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The patient is doing well.

I wish I had a nickel for every time I read that sentence in a progress note for a patient who is applying for disability benefits.

This statement (and similar language) in a patient’s medical records can cause problems in a disability claim, because it is routinely misinterpreted by those making disability determinations (whether or not it is wilfully misinterpreted is a separate issue). 

Saying the patient is doing well is relative. A patient who is no longer suicidal may be doing “well.” A patient who is no longer bedridden half the time due to chronic pain may be doing “well.” But neither patient may be able to work, let alone maintain competitive employment on a regular and continuous basis, as required by Social Security ruling 96-8p.

As a disability lawyer, you have to show the context for statements like this in medical records, each and every time. Same for statements like “patient is improving,” or “doing better.” Otherwise, you run the risk of an unfriendly ALJ latching on to those statements in the medical records to support an unfavorable decision.

Unfavorable decisions routinely cite such statements as evidence that the disability claimant’s functional limitations are not as severe as alleged. You have to make it as difficult as possible for an ALJ to do that, by providing context for these statements.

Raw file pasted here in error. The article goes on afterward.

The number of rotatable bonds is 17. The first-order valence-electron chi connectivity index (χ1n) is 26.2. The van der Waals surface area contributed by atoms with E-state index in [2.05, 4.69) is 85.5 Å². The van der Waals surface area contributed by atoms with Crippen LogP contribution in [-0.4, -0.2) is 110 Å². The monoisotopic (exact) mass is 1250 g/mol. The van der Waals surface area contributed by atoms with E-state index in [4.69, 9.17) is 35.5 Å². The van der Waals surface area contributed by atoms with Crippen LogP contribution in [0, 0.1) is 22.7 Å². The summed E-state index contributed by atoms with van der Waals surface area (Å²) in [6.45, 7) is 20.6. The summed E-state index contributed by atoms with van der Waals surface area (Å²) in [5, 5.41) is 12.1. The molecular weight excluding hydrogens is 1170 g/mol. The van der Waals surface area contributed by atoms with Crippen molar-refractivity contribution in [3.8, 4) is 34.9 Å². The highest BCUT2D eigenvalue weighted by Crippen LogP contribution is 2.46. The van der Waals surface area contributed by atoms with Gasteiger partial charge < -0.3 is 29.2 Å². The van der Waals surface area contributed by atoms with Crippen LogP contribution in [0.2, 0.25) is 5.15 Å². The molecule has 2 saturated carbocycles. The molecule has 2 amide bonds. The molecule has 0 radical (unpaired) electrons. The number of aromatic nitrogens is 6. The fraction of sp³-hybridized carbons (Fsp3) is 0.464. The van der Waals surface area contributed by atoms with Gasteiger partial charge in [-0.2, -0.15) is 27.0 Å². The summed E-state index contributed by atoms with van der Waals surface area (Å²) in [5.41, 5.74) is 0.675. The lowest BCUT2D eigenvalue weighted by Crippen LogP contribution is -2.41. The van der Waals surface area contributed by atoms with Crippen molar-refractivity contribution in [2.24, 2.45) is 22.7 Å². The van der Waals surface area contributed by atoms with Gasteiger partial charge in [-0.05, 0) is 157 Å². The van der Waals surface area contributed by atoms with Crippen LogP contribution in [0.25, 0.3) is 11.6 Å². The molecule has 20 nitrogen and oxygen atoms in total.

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  • How do you typically provide that context for the judge? Do you address those portions of the record proactively in an opening statement or through testimony at the risk of drawing the judge’s attention to them (and thus inviting a misinterpretation that wouldnt have happened in the first place?). Is it overkill to ask the doctor who wrote the notes to clarify their context in an interrogatory?

  • Dan,
    Thank you for your comment.
    I provide context through the claimant’s testimony. My experience has been that a judge who is likely to deny a case has already noticed such comments in the treatment notes. It is standard practice these days. So it is important to clear the air. I never assume that the judge has not seen something in the record.
    If you can get the doctor to clarify the progress note, that is great. But that is usually easier said than done. I would spend my time trying to get a medical source statement from the doctor instead.